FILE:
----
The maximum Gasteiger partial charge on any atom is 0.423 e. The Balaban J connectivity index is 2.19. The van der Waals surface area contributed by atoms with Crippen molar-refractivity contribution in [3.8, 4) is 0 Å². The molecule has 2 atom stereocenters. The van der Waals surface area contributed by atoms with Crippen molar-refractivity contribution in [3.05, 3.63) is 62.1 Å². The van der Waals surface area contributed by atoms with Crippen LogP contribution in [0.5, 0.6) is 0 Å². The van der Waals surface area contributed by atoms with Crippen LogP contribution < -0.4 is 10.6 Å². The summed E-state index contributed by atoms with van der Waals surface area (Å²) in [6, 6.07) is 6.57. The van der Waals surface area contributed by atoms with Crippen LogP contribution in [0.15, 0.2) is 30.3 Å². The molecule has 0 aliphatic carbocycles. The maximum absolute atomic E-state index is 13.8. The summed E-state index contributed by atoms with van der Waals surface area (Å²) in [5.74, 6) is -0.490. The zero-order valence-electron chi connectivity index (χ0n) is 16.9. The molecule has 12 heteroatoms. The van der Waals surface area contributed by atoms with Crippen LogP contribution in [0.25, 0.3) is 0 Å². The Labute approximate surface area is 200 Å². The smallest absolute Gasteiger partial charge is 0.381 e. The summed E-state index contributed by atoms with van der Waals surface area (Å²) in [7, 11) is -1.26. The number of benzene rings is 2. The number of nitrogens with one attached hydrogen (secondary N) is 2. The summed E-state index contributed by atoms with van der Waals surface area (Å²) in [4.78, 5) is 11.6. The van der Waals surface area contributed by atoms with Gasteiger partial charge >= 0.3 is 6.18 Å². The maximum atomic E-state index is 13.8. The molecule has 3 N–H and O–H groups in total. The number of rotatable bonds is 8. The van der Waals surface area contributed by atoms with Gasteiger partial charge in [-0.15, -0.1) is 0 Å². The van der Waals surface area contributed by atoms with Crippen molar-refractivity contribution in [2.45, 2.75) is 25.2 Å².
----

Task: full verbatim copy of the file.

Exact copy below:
The maximum Gasteiger partial charge on any atom is 0.423 e. The Balaban J connectivity index is 2.19. The van der Waals surface area contributed by atoms with Crippen molar-refractivity contribution in [3.8, 4) is 0 Å². The molecule has 2 atom stereocenters. The van der Waals surface area contributed by atoms with Crippen molar-refractivity contribution in [3.05, 3.63) is 62.1 Å². The van der Waals surface area contributed by atoms with Crippen LogP contribution in [0.5, 0.6) is 0 Å². The van der Waals surface area contributed by atoms with Crippen LogP contribution < -0.4 is 10.6 Å². The summed E-state index contributed by atoms with van der Waals surface area (Å²) in [6, 6.07) is 6.57. The van der Waals surface area contributed by atoms with Crippen LogP contribution in [0.15, 0.2) is 30.3 Å². The molecule has 0 aliphatic carbocycles. The maximum absolute atomic E-state index is 13.8. The summed E-state index contributed by atoms with van der Waals surface area (Å²) in [5.74, 6) is -0.490. The zero-order valence-electron chi connectivity index (χ0n) is 16.9. The molecule has 12 heteroatoms. The van der Waals surface area contributed by atoms with Crippen LogP contribution in [0.25, 0.3) is 0 Å². The Labute approximate surface area is 200 Å². The smallest absolute Gasteiger partial charge is 0.381 e. The summed E-state index contributed by atoms with van der Waals surface area (Å²) in [7, 11) is -1.26. The number of benzene rings is 2. The number of nitrogens with one attached hydrogen (secondary N) is 2. The summed E-state index contributed by atoms with van der Waals surface area (Å²) in [4.78, 5) is 11.6. The van der Waals surface area contributed by atoms with Gasteiger partial charge >= 0.3 is 6.18 Å². The maximum atomic E-state index is 13.8. The molecule has 3 N–H and O–H groups in total. The number of rotatable bonds is 8. The van der Waals surface area contributed by atoms with Gasteiger partial charge in [-0.15, -0.1) is 0 Å². The van der Waals surface area contributed by atoms with Crippen molar-refractivity contribution in [2.45, 2.75) is 25.2 Å².